The term growth hacking often gets associated with start-ups. However, large corporations and organisations can also benefit from applying the growth hacking mindset. I talkfed to Gunter Blanckaert, Global Head of Marketing Technology at Philips Lighting, about how he growth hacks a corporation with more than 35.000 employees.
Gunter: “ Being lean and mean in a large organisation isn’t always easy. The majority of the large organisations have a heritage of fixed processes and organisational structures. These are often not adapted to the new way of working and thinking, which often causes delays in the execution of certain digital projects. A good example is a collaboration between marketing and IT: traditionally, these are two separate departments with separate objectives and budgets. However, in the near future, they should work more closely together and represent the same objectives so that both departments don’t become bottlenecks.”
“Our approach is to start small and systematically spread the lean ‘virus’ among colleagues. When you start with small projects and you can show the advantages and results to colleagues and management, it goes without saying. But before you can do such things, you have to create an internal business case. Within the global digital Philips Lighting team we officially started in the beginning of 2016 and now you can see it’s becoming the standard way of working”
What’s your advice for other corporations who want to adopt the growth hacking mindset?
“Dare to learn from others and let the know-hows guide you. Creating a climate of intrapreneurship where teams are formed by people who get the opportunity to growth hack without having to worry about internal structures and processes”
“We offer the possibility of growth hacking within existing structures (and not starting new ‘growth hacking teams’). Our data analyst, UX expert, Product Owner and IT Manager all work in the same way. They each have their separate teams but work on officials projects together so that they can ensure their projects get the needed attention”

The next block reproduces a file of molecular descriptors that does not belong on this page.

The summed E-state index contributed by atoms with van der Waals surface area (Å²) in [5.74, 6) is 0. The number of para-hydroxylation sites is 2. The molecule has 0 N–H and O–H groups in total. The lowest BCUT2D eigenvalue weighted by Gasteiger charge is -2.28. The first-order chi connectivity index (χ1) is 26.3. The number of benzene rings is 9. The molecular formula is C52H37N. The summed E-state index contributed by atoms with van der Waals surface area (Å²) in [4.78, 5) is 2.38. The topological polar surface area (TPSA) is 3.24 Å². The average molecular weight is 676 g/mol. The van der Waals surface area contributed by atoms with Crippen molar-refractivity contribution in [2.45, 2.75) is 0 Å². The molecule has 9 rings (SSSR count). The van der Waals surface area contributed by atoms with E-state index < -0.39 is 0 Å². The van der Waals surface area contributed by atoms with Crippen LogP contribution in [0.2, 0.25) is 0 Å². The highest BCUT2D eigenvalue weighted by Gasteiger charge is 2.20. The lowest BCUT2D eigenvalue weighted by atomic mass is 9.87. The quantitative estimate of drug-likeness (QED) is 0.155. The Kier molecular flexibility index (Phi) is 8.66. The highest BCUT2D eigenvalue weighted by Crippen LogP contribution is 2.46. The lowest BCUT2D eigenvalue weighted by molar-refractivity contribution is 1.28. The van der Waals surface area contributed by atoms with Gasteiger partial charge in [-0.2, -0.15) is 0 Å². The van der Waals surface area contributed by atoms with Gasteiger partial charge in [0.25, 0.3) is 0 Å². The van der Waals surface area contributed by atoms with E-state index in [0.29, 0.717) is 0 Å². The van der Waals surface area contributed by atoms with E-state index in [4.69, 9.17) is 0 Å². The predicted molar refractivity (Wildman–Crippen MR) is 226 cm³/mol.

“Once you’ve started growth hacking, make sure your growth hacking activities get enough visibility within the company: write newsletters, inform the senior management and don’t forget the workplace. Make sure you use visuals and link the growth hacking impact to the team’s and company’s objectives.
Which projects are already tackled such way within Philips Lighting?
“Our website is globally present and we’re in touch with many different clients who each have their own specific needs in both B2C and B2B. It’s very important to detect their needs and to find an answer to their question or problems.”
“We are currently running a project in which we look at multiple user flows on our website. Based on data, we can determine on how we can optimise both conversion and UX. We have already achieved significant successes through data analysis and A / B testing. “
Has the mindset changed within Philips Lighting?
“Absolutely, we usually organize hackathons for large projects. We aim to create the right teams from start in order get the right requirements for the growth hacking teams.”
“Working on an MVP rather than a finished product or service and not thinking in boxes or departments, are positive changes we owe to the growth hacking mindset.
In conclusion: which tree tips would you like to give to companies who want to start growth hacking?
- Customer Experience and Customer Centricity: today customers/consumers use digital channels to find solutions to their problems. As an organisation, use all data insights and user interactions to uncover most consumer issues and to find ways to solve them.
- Keep it small and simple: try to divide large projects into smaller ones with own KPI’s, that way, you can easily measure progress and switch if necessary.
- Find the people with the right mind, skillset and tools: it’s key to generate speed and impact.
Do you as an organisation want to adopt the growth hacking mindset?
Do you know how to choose the best growth hacking agency?